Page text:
Regarding solution concentration, the paper conservators who responded to the survey reported using a wide range of pH values when carrying out treatments with calcium hydroxide and ammonium hydroxide. Concentrations for both solutions were determined by bath pH (the concentration of the reagents were adjusted until the desired pH was reached). the range of solution concentration for calcium hydroxide was between pH 6.5 and pH 11.0 and for ammonium hydroxide between pH 7.0 and pH 10.0. Figures 2 and 3 show the choices of solution concentrations indicated by respondents.

Almost all of the respondents who use the higher pH solutions stated that they did so only for localized treatment of stains and not for immersion washing. There seems to be a general agreement among respondents that the washing treatments with ammonium hydroxide and calcium hydroxide are best carried out in the range between pH 7 and pH 9. A pH lower than 7 does not reduce acidity in deteriorated paper effectively, and the survey confirms that pH levels above 9 are usually avoided because of potential negative effects on media and paper constituents.

There were a number of reasons given why calcium hydroxide and ammonium hydroxide are currently chosen more often than bicarbonate solutions. Fifteen respondents stated that they decide to use the hydroxide solutions due to ease of preparation. Concerning ammonium hydroxide, six conservators said that they use this solution because it leaves no residue in the paper after treatment due to its volatility. of those who currently use calcium hydroxide, many stated that they feel there is less chance of a precipitate forming on the paper surface after treatment when compared with bicarbonate solutions.

Graph

Fig. 4. Number of respondents who currently use calcium bicarbonate, magnesium bicarbonate, or both solutions

Eleven of the thirty-eight respondents currently use either or both bicarbonate solutions. Figure 4 shows which of the two (or both) solutions these paper conservators are using.

It was particularly interesting to note that all but one of the conservators determine the concentration of bicarbonate solutions by measuring the pH of the solution and adjusting it to levels between pH 6 and pH 9, instead of determining ppm calcium or magnesium. the relationship between the pH and the concentration of bicarbonate solution is, however, only a very tentative one, as has been indicated by several authors. Brederick et al. noted the pH level decreases with increasing solution concentrations as carbon dioxide is added (p. 173, Table 3).3 Wilson et al. determined the pH levels of magnesium bicarbonate solutions from which carbon dioxide has been removed: a 1M solution that had an initial pH of 6.98 showed a pH increase to 8.52 after the removal of carbon dioxide (pp. 90-91, Table I).4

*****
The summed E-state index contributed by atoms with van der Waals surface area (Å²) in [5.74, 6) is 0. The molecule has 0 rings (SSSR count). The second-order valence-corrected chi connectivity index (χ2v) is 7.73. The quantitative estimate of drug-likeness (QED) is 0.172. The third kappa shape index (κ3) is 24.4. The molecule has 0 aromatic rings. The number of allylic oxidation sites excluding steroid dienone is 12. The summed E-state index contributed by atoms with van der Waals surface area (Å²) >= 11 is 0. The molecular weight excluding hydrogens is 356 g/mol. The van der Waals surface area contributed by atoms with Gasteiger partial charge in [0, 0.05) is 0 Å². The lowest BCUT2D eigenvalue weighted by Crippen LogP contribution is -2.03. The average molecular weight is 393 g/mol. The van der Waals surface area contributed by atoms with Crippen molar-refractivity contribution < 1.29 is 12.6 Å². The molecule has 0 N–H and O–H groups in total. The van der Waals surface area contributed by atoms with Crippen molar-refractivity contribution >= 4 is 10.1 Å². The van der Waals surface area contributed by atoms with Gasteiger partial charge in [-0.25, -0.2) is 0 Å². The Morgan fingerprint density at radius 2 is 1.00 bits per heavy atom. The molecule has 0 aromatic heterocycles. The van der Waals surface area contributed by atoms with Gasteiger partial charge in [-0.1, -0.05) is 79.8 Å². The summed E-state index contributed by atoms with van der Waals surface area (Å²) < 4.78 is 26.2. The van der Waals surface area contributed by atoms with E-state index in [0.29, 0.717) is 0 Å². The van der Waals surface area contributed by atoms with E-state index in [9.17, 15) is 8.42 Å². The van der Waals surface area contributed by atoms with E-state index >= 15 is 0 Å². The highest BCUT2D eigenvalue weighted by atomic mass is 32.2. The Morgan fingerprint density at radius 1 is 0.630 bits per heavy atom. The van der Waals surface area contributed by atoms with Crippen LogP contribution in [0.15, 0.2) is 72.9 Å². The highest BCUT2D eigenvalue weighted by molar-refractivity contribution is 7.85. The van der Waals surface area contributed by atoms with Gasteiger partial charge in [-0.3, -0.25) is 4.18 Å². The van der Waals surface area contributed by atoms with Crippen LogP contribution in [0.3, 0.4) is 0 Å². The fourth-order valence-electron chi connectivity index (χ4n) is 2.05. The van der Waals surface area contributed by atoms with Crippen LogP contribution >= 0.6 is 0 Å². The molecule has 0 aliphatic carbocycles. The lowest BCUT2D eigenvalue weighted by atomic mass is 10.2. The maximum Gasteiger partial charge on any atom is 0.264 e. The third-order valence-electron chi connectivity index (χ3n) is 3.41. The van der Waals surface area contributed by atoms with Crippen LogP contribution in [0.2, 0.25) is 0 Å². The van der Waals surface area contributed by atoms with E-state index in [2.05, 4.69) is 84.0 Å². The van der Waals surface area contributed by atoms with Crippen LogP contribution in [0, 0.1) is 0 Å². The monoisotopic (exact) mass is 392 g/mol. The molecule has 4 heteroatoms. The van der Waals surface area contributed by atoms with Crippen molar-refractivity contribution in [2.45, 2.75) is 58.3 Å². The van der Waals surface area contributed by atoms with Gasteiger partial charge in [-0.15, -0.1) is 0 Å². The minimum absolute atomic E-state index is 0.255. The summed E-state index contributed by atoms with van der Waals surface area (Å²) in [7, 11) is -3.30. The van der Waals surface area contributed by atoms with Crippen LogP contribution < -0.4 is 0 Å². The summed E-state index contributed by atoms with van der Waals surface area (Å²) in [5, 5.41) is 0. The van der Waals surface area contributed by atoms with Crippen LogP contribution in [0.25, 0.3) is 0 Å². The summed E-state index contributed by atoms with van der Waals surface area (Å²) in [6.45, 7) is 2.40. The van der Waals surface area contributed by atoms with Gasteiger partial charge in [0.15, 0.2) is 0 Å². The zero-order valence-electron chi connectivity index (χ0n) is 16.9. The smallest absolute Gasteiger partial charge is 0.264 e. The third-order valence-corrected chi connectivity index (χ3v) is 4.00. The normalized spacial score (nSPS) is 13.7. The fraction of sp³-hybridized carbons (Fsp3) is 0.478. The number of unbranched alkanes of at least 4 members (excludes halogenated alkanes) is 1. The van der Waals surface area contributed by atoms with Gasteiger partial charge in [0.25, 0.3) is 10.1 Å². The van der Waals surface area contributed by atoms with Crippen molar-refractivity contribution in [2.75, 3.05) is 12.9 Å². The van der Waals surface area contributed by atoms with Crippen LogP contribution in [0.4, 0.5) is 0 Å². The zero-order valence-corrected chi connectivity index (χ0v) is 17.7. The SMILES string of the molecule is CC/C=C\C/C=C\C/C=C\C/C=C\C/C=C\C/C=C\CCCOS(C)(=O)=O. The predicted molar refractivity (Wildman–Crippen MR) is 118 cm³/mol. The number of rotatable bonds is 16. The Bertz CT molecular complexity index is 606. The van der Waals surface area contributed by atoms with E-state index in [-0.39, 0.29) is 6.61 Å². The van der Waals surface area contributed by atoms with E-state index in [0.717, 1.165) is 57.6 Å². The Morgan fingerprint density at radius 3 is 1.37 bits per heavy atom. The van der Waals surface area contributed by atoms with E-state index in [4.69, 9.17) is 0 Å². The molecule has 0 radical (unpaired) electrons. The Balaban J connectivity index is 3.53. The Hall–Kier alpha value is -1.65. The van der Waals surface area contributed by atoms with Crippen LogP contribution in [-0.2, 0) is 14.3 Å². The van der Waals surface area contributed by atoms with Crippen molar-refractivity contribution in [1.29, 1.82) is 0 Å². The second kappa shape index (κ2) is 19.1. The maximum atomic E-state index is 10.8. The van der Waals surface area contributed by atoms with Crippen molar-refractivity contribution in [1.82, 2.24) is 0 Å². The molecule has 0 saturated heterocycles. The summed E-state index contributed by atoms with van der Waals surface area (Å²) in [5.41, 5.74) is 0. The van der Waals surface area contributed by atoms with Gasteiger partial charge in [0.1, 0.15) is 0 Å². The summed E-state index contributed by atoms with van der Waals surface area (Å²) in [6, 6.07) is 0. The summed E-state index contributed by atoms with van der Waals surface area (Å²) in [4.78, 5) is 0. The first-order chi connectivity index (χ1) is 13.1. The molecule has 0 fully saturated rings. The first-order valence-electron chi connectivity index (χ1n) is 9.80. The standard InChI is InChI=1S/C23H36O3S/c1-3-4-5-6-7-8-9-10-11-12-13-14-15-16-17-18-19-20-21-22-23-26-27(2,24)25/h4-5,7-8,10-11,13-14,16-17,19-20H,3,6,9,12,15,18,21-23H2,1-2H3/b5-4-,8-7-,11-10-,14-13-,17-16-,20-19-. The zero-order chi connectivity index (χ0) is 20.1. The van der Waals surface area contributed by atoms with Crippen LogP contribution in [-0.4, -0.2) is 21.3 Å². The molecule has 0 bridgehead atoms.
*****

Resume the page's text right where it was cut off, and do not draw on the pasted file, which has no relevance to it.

Conservators presented a number of reasons why they currently utilize magnesium and/or calcium bicarbonate for aqueous treatments. One respondent observed there is "some feeling that paper tone is better with [magnesium bicarbonate] than calcium hydroxide (which seems to cause more undesirable whitening)." Some conservators pointed out that bicarbonate solutions leave an alkaline reserve in the paper, give longer life to the paper, and provide consistent results time after time.

A few respondents who currently utilize bicarbonate solutions mentioned that they do encounter problems with the solutions. Two conservators reported that they occasionally see a precipitate on papers after treatment with magnesium and/or calcium bicarbonate. This common occurrence, which has been termed "gritting," is owing to excess metal carbonate being left on the paper surface.5 Additionally, one respondent occasionally experiences "some movement of paper discoloration during the drying process." This phenomenon is probably due to the fact that as the solution ages, carbon dioxide contained in it is lost to the air and the pH of the solution increases as a result. the residual solution still contained in the paper during drying therefore increases in pH. Also, as the water evaporates, the concentration of magnesium compounds increases, which may affect an increase of the pH level in the paper. At such an elevated pH, it is possible that weakly-acidic, colored substances in the paper might become more soluble than they were previously under the lower pH conditions prevailing in the bicarbonate bath solution. This may result in the migration of discoloration in the drying paper.